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Seedly Circuit Breaker Necessary for Our Finances

Why the Circuit Breaker Period Is Necessary for Us (and Our Finances)

profileDion Lim

Following the initial call for social distancing, the Government has imposed stricter measures in order to stem the spread of the COVID-19 virus. 

Especially because of the exponential increase of cases to more than 1000 within a short period of time.

While it has caused many inconveniences in everyone’s daily lives, I personally believe that this circuit breaker is a necessary one.

What Is a Circuit Breaker?

A circuit breaker is an absolutely essential device in the modern world.

And one of the most important safety mechanisms in your home.

It’s a switch which protects an electrical circuit from damage by cutting the power whenever there’s excess current from an overload or short circuit.

Once somebody (like Electrician Calmond) fixes the problem, you can reset the circuit breaker and have electricity running in your home again.

If we draw a parallel to how we’re dealing with COVID-19.

Our implementation of a circuit breaker is a cushioning measure to tackle the sharp rise in COVID-19 infections before the worst happens.

Why Is The Circuit Breaker Period Necessary for Us (and Our Finances)? 

We used to always lament about how busy our lives are.

And how much we long to just stay at home.

But now that circuit breaker measures are declared and we all have to stay home.

Plus the fact that we have Soliditary Payment and GST vouchers being given out.

It’s almost as if we are being paid by the Government to stay at home.




Isn’t it what most of us have been dreaming about — getting paid to nua (Hokkien: relax and chill) at home?

But seriously.

Not doing anything about this current situation might cause half of the population to disappear — just as easily as Thanos did with one snap of his fingers.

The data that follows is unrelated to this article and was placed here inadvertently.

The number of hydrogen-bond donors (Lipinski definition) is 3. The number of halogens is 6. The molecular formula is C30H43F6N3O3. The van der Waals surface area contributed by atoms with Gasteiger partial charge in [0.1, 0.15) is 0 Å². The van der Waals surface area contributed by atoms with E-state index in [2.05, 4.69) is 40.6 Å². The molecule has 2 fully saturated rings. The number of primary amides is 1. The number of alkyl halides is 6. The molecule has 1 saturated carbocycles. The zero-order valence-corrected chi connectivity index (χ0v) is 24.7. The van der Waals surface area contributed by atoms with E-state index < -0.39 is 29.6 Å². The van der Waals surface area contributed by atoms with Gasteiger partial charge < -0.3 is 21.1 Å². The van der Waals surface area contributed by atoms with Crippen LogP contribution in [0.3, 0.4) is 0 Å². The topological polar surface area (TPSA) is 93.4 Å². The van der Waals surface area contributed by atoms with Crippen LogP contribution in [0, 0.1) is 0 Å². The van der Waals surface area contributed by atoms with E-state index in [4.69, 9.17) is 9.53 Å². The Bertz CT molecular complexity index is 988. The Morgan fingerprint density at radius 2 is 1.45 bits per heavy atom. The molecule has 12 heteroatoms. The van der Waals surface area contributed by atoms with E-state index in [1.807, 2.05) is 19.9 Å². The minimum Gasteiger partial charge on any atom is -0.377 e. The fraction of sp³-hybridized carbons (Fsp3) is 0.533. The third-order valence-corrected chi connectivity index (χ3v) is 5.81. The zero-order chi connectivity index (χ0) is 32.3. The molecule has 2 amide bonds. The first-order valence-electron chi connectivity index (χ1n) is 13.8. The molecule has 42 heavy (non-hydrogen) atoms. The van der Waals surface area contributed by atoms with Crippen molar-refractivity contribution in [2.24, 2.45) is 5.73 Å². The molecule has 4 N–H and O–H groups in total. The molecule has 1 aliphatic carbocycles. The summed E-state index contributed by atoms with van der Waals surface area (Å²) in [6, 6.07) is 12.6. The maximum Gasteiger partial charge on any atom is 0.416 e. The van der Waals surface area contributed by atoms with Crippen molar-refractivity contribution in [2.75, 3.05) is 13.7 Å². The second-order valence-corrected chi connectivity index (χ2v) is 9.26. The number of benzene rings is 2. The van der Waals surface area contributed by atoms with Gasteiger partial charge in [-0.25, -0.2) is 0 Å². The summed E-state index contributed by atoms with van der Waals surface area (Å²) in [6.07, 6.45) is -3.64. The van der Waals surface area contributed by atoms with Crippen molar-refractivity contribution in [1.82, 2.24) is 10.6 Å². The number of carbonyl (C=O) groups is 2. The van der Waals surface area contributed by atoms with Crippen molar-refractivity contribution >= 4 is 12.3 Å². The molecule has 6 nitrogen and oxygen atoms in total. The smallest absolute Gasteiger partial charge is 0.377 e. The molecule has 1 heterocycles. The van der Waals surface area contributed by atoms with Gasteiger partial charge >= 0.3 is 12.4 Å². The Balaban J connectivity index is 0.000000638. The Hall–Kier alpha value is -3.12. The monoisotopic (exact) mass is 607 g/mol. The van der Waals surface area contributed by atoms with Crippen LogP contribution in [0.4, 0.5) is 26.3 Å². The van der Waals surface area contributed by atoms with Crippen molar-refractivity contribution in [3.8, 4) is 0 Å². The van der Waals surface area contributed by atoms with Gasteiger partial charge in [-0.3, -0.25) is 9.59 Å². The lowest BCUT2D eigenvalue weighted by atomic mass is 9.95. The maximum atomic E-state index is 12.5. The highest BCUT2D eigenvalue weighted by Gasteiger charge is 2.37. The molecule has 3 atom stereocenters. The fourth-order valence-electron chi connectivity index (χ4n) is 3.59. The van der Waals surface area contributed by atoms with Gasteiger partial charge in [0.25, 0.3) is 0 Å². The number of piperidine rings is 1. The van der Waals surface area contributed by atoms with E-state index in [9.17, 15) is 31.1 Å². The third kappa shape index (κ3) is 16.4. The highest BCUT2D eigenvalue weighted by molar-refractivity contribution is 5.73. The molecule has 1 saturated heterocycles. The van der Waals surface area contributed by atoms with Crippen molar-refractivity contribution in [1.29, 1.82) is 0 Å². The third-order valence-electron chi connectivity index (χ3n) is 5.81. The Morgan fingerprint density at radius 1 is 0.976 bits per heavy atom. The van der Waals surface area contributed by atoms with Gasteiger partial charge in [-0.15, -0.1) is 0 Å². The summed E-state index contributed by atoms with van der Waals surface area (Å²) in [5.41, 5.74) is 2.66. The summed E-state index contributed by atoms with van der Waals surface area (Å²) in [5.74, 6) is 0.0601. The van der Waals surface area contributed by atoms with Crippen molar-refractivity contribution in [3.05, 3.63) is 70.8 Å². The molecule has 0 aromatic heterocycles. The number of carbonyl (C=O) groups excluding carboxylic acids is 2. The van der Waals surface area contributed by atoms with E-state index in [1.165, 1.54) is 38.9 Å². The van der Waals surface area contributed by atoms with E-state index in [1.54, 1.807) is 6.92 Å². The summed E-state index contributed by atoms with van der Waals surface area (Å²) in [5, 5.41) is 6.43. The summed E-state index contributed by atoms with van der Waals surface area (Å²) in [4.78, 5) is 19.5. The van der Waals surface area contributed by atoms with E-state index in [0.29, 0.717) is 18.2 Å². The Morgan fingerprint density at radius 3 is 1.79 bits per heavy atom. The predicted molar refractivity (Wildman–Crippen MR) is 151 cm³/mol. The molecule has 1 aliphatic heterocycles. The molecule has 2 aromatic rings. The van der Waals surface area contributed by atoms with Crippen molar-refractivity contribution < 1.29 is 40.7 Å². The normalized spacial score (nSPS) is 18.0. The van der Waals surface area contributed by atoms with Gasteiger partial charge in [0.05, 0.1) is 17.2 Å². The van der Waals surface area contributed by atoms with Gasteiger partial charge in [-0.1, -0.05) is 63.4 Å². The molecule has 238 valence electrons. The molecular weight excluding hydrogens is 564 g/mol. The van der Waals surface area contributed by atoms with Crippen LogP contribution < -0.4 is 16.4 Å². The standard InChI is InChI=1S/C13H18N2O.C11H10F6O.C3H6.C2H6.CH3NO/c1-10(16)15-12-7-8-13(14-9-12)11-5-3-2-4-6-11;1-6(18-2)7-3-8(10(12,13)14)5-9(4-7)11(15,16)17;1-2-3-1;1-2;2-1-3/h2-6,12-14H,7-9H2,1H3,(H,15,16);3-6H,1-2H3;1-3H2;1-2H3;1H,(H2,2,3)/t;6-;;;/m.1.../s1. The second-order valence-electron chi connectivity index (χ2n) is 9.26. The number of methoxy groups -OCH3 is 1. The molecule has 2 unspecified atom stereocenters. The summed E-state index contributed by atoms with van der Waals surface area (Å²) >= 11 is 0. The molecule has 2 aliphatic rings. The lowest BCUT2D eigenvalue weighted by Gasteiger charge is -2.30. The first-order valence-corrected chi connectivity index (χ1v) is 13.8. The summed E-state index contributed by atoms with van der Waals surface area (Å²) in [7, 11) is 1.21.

So we should all cooperate, adhere to circuit breaker measures, and just stay home!

But instead of just nua-ing our lives away, we can also use this opportunity to review our finances.

Or as I would like to call it: a personal finance litmus test.

And check if we have prepared for the worst sufficiently and if we have enough rainy day funds set aside.

The Ultimate 3-Step Guide to Reviewing Our Finances During This Circuit Breaker Period

“I’m too busy or tired.”

Sounds familiar?

This is probably the most common excuse we use when it comes to sorting out our personal finances.

So the majority of us simply go about our daily lives and don’t make a point of reviewing our finances regularly.

Even though we might have made our financial resolutions at the start of the year.

Nobody predicted the onset of the COVID-19 pandemic.

And now, we’re four months into 2020, and most of our financial situations might have changed.

So this circuit breaker period gives us the perfect opportunity to re-evaluate our financials in three simple steps.

Note: you should do this review after you’ve first ascertained that you have sufficient put aside for your emergency funds first! 

#1: Is My Investment Strategy on Track?